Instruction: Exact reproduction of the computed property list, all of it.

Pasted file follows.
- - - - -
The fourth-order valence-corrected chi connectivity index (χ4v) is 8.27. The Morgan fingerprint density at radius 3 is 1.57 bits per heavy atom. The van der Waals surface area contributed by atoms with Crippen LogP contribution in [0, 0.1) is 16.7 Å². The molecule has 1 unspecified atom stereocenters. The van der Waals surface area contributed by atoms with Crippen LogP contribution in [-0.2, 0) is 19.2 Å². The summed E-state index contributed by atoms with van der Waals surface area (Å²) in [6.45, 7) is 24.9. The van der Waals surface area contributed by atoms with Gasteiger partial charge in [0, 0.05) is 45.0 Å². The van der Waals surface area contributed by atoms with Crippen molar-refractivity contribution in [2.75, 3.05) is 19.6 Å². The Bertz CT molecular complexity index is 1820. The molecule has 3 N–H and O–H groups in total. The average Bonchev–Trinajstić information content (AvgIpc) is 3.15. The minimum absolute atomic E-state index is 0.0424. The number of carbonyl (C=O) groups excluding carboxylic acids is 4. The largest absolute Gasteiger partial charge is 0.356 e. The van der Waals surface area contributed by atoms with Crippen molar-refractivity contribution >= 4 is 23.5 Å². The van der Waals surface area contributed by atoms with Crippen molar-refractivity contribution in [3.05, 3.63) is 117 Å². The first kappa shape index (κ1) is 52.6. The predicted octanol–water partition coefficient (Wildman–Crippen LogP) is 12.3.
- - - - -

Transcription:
The fourth-order valence-corrected chi connectivity index (χ4v) is 8.27. The Morgan fingerprint density at radius 3 is 1.57 bits per heavy atom. The van der Waals surface area contributed by atoms with Crippen LogP contribution in [0, 0.1) is 16.7 Å². The molecule has 1 unspecified atom stereocenters. The van der Waals surface area contributed by atoms with Crippen LogP contribution in [-0.2, 0) is 19.2 Å². The summed E-state index contributed by atoms with van der Waals surface area (Å²) in [6.45, 7) is 24.9. The van der Waals surface area contributed by atoms with Gasteiger partial charge in [0, 0.05) is 45.0 Å². The van der Waals surface area contributed by atoms with Crippen molar-refractivity contribution in [2.75, 3.05) is 19.6 Å². The Bertz CT molecular complexity index is 1820. The molecule has 3 N–H and O–H groups in total. The average Bonchev–Trinajstić information content (AvgIpc) is 3.15. The minimum absolute atomic E-state index is 0.0424. The number of carbonyl (C=O) groups excluding carboxylic acids is 4. The largest absolute Gasteiger partial charge is 0.356 e. The van der Waals surface area contributed by atoms with Crippen molar-refractivity contribution >= 4 is 23.5 Å². The van der Waals surface area contributed by atoms with Crippen molar-refractivity contribution in [3.05, 3.63) is 117 Å². The first kappa shape index (κ1) is 52.6. The predicted octanol–water partition coefficient (Wildman–Crippen LogP) is 12.3.